Dried sewage sludge could be recycled by adding it to cement to make concrete, researchers in Malaysia have discovered.
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Disposing sludge left over from treating sewage water is a major challenge for wastewater plants.
Meanwhile, the construction sector seeks economic and ecological cement replacement materials in order to meet an increasing demand for concrete.
Researchers from Universiti Teknologi MARA investigated the potential to replace various quantities of cement with processed sewage sludge to create a concrete mixture.
The researchers first produced domestic waste sludge powder (DWSP). They dried and burnt wet sludge cake to remove moisture, and then ground and sieved the dried sludge cake to make the sludge powder.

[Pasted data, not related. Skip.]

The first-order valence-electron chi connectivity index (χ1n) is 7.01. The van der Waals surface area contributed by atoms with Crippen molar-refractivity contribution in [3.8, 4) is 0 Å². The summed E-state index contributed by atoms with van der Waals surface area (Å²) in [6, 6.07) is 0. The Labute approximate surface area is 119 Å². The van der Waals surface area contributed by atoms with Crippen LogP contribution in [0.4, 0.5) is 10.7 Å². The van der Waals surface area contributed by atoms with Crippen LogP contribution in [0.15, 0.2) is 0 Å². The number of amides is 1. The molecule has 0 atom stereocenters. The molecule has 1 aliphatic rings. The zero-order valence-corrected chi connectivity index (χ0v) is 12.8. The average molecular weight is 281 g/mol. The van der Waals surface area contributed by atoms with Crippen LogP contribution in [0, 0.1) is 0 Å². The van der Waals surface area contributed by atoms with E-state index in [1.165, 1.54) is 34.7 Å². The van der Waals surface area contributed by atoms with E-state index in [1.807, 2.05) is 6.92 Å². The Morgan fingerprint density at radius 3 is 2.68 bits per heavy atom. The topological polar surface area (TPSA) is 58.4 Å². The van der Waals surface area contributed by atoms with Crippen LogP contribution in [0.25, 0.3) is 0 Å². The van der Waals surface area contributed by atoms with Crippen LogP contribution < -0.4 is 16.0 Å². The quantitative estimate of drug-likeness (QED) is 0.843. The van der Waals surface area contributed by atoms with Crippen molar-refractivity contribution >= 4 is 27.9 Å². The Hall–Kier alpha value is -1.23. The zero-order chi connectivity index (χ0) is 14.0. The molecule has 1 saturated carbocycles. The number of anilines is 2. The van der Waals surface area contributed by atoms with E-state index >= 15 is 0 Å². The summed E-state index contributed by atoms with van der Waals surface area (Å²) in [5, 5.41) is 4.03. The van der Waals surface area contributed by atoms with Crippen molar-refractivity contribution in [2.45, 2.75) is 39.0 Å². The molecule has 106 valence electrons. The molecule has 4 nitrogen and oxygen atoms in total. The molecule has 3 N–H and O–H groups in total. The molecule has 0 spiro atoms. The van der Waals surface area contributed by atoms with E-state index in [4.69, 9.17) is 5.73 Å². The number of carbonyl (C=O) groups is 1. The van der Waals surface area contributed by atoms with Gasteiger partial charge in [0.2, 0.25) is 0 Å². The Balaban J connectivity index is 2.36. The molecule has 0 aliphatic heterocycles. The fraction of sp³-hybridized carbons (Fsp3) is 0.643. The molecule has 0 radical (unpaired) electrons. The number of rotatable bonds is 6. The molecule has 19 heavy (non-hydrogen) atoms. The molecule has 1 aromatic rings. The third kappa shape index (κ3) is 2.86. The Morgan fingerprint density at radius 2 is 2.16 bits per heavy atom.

Using varying proportions of the powder, ranging from three-fifteen per cent, the researchers mixed the material with cement to produce normal strength and two higher strength grades of concrete.
They then compared the domestic waste sludge powder concrete mixture of each proportion with normal concrete in terms of their compressive strength, water absorption, water permeability and permeability to salt.
Overall, the researchers found that while domestic waste sludge powder has a potential role in the manufacture of concrete, the performance of the concrete blends tends to decline with increasing concentrations of the powder.
The findings were published in the Pertanika Journal of Science and Technology.
"Overall, there is potential for using DWSP as a partial cement replacement," the researchers said.
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"However, more detailed research should be conducted to yield better quality powder," they added.